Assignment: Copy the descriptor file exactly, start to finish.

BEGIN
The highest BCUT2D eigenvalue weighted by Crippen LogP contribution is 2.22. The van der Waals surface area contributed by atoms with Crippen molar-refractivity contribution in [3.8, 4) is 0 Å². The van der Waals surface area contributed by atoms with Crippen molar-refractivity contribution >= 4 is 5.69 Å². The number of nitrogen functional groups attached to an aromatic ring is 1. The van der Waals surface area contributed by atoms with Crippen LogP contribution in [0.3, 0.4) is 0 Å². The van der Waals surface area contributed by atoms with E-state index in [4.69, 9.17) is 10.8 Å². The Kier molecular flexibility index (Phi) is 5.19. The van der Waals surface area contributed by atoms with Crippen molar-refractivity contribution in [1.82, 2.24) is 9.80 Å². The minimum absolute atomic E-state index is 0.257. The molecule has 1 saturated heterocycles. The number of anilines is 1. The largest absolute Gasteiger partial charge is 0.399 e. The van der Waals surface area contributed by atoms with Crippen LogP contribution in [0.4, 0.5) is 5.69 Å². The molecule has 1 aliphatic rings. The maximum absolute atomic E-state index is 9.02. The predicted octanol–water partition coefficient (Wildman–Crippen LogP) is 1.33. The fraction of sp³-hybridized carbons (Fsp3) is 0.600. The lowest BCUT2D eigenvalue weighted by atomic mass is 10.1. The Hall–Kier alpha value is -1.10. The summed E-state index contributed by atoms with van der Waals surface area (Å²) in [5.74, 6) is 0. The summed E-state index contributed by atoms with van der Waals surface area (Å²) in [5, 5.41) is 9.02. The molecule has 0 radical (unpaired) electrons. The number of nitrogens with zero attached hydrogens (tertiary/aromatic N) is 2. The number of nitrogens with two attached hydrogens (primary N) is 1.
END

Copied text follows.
The highest BCUT2D eigenvalue weighted by Crippen LogP contribution is 2.22. The van der Waals surface area contributed by atoms with Crippen molar-refractivity contribution in [3.8, 4) is 0 Å². The van der Waals surface area contributed by atoms with Crippen molar-refractivity contribution >= 4 is 5.69 Å². The number of nitrogen functional groups attached to an aromatic ring is 1. The van der Waals surface area contributed by atoms with Crippen LogP contribution in [0.3, 0.4) is 0 Å². The van der Waals surface area contributed by atoms with E-state index in [4.69, 9.17) is 10.8 Å². The Kier molecular flexibility index (Phi) is 5.19. The van der Waals surface area contributed by atoms with Crippen molar-refractivity contribution in [1.82, 2.24) is 9.80 Å². The minimum absolute atomic E-state index is 0.257. The molecule has 1 saturated heterocycles. The number of anilines is 1. The largest absolute Gasteiger partial charge is 0.399 e. The van der Waals surface area contributed by atoms with Crippen LogP contribution in [0.4, 0.5) is 5.69 Å². The molecule has 1 aliphatic rings. The maximum absolute atomic E-state index is 9.02. The predicted octanol–water partition coefficient (Wildman–Crippen LogP) is 1.33. The fraction of sp³-hybridized carbons (Fsp3) is 0.600. The lowest BCUT2D eigenvalue weighted by atomic mass is 10.1. The Hall–Kier alpha value is -1.10. The summed E-state index contributed by atoms with van der Waals surface area (Å²) in [5.74, 6) is 0. The summed E-state index contributed by atoms with van der Waals surface area (Å²) in [5, 5.41) is 9.02. The molecule has 0 radical (unpaired) electrons. The number of nitrogens with zero attached hydrogens (tertiary/aromatic N) is 2. The number of nitrogens with two attached hydrogens (primary N) is 1.